Quarried lime was burned in the kilns at about 900 degrees centigrade which changed the chemical properties of thè original stone so it could be used by the agricultural and building industry. The men working at the kilns were known as lime-burners and had the task of putting layers of limestone and anthracite, sometimes referred to as "culm" into the kiln.

The late William Simpson, who resided in the Magheragall district, made reference to William Belshaw's lime-works in his local history publication. He recalled the coal for the kilns being unloaded from the railway wagons in the siding at Brookmount while lime was loaded onto the wagons.

The burning process took several days before the finished product had to be man-handled out of the bottom of the kiln.

An old friend of mine remembered going to the kilns at Moneybroom to collect lime in the lorry. He recalled the harsh conditions the lime-burners had to endure. They were covered from "head-to-toe" in dirt and dust and periodically had to come out of the bottom of the kiln for fresh air. At that time the lime was loaded into horse-drawn carts and taken a short distance to ramps where it was transferred into the back of the waiting lorries.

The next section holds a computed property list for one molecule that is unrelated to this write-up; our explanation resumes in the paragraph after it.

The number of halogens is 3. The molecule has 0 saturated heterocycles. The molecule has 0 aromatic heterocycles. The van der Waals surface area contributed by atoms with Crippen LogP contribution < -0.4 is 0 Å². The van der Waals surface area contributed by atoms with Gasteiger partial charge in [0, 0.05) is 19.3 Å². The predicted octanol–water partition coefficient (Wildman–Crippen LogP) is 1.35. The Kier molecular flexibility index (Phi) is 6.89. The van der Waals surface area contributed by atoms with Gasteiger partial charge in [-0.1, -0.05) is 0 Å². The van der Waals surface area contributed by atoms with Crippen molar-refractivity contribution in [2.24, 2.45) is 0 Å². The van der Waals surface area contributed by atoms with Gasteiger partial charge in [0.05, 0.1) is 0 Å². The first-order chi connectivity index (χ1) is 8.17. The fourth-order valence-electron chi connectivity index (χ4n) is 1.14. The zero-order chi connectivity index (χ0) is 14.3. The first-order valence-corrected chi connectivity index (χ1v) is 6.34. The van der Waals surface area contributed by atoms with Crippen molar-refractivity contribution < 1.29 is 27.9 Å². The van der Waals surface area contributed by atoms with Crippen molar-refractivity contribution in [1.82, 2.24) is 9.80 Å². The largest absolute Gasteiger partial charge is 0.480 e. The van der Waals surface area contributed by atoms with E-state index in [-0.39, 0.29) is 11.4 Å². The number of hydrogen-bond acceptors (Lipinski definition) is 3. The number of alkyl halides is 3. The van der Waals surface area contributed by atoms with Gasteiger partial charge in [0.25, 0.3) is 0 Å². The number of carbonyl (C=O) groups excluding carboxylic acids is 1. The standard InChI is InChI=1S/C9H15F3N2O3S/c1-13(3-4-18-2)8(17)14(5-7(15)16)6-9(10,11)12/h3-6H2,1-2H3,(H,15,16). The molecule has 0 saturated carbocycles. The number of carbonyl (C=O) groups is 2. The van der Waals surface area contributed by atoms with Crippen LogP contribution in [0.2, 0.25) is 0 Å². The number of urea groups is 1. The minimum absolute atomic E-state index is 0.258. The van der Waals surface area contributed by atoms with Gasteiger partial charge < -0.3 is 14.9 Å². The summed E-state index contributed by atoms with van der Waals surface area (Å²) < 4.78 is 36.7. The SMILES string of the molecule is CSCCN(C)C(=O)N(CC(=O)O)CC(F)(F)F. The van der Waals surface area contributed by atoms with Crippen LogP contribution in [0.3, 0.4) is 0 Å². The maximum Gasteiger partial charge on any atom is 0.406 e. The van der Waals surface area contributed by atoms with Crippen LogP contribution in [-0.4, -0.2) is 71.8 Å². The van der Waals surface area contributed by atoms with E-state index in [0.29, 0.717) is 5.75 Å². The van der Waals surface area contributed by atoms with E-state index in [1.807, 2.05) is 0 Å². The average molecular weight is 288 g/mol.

I would think if you commented now about the weather and were to tell someone "it was as dry as a lime-burner's wig" or a "lime-burner's clog" you would invite some strange looks.

Lime kilns presented dangers to both workers and visitors. In June 1945 a Ballinderry man, who had
been employed as a lime-burner for over twenty years and was in the employment of William Belshaw, was found dead at the side of a road in the townland of Derrykillultagh.

Evidence to the inquest by a relative showed the lime-burner had complained at times of a headache believed to have been caused by fumes at the kiln.

The inquest also heard that on the day in question, the foreman at the kiln observd four men working there, including the deceased, appeared to be suffering from the inhalation of fumes from the kiln and he directed them to another job.

It was reported that Mr. Belshaw had an understanding that when workers became ill at the kiln head they were allowed to go home without losing wages. An open verdict was returned by the coroner.

Throughout Ireland in Victorian times there were many deaths close to lime kilns. They were an